Archive for the 'copyright' Category

Copying Art

Back in the days before copyright existed, it was not only common for artists to paint copies of famous art to learn how to paint, to learn their craft, but sometimes because that was the only way they could get access to the subjects they wanted to paint.

Take monarchs, for instance.

This is one of the many anonymous copies of the official portraits of Henry VIII.
[I felt that the framing of the digital image was a bit too tight; there wasn’t enough head room. So I’ve digitally reframed the picture, extending the space between the top of Henry’s head and the frame.]

Sitting for a painted portrait was a gruelling task, magnitudes worse than having your photograph taken. Still, it was one of the things that was expected of a monarch in the days before photography. In the 16th Century, the King of England was expected to take some time out of his busy schedule to pose for a official portraits on occasion.

But the King wouldn’t just sit for any artist, he’d only sit for the best.

In the same way movie stars and presidents and monarchs vied for a chance to be immortalized in black and white by Canada’s world class portrait photographer Yousef Karsh in the 20th Century, Henry VIII wanted only the best. Hans Holbein the Younger was a portrait artist good enough to be appointed King’s Painter, and his work immortalized both Henry VIII and his court. The most famous and perhaps most regal painting that Holbein created was on a mural on the wall of the Privy Chamber of the new Whitehall Palace.

Kinh Henry's official portrait made him look taller and more impressive

“Portrait of Henry VIII … is one of the most iconic images of Henry and is one of the most famed portraits of any British monarch.”

WIKIPEDIA: Portrait of Henry VIII

Henry himself was pleased enough with this work that he encouraged other artists to copy the portrait. What that means to both artists and historians of today is that the work was not lost, even though the original of that iconic painting was destroyed by fire in 1698.

But the painting lives on, and continues to be famous today because it was widely copied.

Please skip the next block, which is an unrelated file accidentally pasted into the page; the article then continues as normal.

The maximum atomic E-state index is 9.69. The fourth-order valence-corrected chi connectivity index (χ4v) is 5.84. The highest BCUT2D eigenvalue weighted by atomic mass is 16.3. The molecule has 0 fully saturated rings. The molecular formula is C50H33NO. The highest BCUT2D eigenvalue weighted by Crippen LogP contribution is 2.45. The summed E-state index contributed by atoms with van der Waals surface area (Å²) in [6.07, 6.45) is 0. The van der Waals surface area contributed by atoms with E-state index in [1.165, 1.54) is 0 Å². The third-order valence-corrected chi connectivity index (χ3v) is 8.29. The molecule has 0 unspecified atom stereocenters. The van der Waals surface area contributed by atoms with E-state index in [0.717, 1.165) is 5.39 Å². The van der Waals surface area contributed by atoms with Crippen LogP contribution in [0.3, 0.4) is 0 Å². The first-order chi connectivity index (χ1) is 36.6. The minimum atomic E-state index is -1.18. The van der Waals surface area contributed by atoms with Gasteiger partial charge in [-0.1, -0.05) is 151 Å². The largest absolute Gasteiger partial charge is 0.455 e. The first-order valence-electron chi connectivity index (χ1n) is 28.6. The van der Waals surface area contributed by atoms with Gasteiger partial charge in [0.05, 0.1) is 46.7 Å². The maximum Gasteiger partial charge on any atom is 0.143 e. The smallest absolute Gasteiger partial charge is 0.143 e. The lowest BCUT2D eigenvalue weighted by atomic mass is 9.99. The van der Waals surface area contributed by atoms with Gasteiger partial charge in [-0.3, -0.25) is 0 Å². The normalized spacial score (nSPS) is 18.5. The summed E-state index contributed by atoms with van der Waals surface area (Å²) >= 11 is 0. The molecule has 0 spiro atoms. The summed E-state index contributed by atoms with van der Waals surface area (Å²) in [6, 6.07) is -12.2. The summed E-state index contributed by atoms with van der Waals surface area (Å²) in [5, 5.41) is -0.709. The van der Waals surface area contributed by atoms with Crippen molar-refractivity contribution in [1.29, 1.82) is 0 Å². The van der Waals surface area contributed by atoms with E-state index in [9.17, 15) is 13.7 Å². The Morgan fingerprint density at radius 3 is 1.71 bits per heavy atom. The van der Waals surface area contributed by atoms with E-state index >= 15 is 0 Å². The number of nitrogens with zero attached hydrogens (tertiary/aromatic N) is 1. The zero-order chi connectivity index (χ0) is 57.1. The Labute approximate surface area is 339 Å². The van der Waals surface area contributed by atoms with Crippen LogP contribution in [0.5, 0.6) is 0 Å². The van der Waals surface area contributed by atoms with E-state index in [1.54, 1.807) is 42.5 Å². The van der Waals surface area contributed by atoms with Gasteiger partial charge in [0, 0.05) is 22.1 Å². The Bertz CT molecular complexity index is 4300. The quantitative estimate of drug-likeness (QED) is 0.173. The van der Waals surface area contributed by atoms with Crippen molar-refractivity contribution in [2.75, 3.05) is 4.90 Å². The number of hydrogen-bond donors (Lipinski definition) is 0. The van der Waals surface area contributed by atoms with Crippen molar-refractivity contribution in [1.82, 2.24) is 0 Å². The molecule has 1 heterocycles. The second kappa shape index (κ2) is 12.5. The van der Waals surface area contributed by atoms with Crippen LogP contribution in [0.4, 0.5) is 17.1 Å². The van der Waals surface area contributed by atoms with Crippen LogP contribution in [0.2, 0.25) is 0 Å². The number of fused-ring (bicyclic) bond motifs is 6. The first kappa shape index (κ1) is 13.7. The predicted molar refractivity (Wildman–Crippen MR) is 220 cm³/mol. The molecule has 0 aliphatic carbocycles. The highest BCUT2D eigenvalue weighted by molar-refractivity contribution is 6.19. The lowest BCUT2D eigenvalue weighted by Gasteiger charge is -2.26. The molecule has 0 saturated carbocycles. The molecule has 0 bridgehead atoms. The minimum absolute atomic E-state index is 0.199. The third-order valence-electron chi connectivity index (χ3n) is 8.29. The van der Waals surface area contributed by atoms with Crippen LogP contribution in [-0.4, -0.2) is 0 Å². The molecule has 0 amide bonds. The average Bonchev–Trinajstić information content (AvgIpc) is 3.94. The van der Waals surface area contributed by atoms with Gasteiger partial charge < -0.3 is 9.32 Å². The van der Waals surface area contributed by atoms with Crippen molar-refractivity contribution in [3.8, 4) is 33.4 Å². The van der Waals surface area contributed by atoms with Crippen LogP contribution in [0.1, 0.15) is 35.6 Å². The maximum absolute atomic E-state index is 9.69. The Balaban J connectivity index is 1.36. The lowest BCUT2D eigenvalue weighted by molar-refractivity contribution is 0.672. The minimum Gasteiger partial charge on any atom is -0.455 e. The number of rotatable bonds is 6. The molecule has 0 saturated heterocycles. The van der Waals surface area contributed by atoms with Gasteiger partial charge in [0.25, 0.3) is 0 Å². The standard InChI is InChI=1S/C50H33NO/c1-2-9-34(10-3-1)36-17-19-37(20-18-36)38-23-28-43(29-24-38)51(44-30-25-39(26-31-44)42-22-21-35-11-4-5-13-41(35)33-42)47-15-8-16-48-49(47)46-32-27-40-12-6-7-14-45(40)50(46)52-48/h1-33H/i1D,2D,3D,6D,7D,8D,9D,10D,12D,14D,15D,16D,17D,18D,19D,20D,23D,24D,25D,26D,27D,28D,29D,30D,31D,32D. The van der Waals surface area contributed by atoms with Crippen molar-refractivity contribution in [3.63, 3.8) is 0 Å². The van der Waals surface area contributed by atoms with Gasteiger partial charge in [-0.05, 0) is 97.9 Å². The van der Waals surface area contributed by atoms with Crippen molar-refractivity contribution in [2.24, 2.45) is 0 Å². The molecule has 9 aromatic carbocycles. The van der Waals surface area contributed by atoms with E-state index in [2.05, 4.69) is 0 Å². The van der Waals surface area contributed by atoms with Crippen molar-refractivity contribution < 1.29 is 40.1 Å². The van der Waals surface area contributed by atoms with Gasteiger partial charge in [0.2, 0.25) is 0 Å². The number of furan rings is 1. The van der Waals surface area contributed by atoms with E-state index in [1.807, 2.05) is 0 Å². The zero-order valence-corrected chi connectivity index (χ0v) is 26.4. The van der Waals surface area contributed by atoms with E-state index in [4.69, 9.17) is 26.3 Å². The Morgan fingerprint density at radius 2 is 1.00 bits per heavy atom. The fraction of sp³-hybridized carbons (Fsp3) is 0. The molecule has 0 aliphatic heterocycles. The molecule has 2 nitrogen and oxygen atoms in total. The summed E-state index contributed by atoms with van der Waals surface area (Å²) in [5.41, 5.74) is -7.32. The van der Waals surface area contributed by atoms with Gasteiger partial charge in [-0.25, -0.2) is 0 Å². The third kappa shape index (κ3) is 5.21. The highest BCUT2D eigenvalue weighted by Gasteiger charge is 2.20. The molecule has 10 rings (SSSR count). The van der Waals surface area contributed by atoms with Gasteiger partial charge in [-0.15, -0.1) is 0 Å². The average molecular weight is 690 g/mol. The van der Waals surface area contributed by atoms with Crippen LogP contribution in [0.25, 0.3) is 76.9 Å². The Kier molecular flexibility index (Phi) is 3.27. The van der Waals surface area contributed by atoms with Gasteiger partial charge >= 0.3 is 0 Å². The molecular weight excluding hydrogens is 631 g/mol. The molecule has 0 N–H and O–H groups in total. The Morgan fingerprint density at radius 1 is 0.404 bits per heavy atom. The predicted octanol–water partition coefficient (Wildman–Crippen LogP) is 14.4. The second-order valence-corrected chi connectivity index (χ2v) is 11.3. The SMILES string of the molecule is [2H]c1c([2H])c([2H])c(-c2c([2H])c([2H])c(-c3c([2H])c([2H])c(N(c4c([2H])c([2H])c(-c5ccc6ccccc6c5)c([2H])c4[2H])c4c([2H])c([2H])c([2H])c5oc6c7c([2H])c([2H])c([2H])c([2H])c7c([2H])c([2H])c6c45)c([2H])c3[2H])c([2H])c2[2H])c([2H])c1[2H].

None of these artists would ever have been able to get access to the king, yet being able to copy official portraits undoubtedly gave them the means to make a living in the art field. Many of artists who made these copies never achieved fame of Hans Holbein the Younger, and many of the surviving copies of this and the other paintings of Henry were in fact painted by artists whose names have been lost. The attribution customarily given the copies is “after Hans Holbein the Younger. But although their names have been lost, an important work of art is preserved for the sake of both our history and our culture.

I don’t know any artists who want to see their work lost. Had the copyright laws of today been in place back then, this work would in fact be lost forever.

gift card vs. cool gift

Doing some last minute Chrishanukwandiwaleid shopping today, my friend was telling me why she hates gift cards. If you’re going to give a gift, she said, give an appropriate gift. If you want to give a gift of money, give real money, not a gift card.

When you give a gift card, you are forcing the recipient to shop in a specific store. Maybe they can’t find anything they want there. Maybe it will be a hardship for them to get to that store. How many kilometers away is it? Is it accessible by transit?

When your recipient finds something in it they want to buy, if it costs less than the amount on the card, they might be left with a card that has sixteen cents left on it. Or if they buy something that costs more, they have to give additional funds to the store.

Who does a gift card benefit, anyway?

I’m wondering how many gift cards never get used. Even if each card is left with a few cents unspent, the store benefits. In essence, the gift card is more of a gift to the seller.

One of my favorite stores is a shop called Green Earth, which can be found in Conestoga Mall in the southern Ontario town of Waterloo.

looking at the storefront in the mall

It’s part of a chain, so you might find one in the mall nearest you, too 🙂

pegboard wall of masks

Find everything from masks…

faerie perched on the edge of a shelf

… to faeries …

a shelf fulh

… little piggies …

Buddha sculpture

… garden gurus …

a Woman is like a tea bag ... you never know how strongshe is until you put her in hot water

… pithy sayings …

Close up of a stuffed tiger's face

… and furry friends.

text reads: what good can come from a day ... that starts with getting up

Full disclosure: I am not affiliated with Green Earth except as a customer.  Green Earth is a great store full of fun and off the beaten path gifts. Chances are you’ll find just the thing for that hard-to-find-the-right-thing-for person on your list. Whatever you need to get for Chrishanukwandiwaleid

Sculptures of hands holding uo two fingers to form the peace  or victory symbol

Tell you what, if you decide it is cooler to buy a fabulous gift rather than a boring old gift card, drop round Green Earth this week.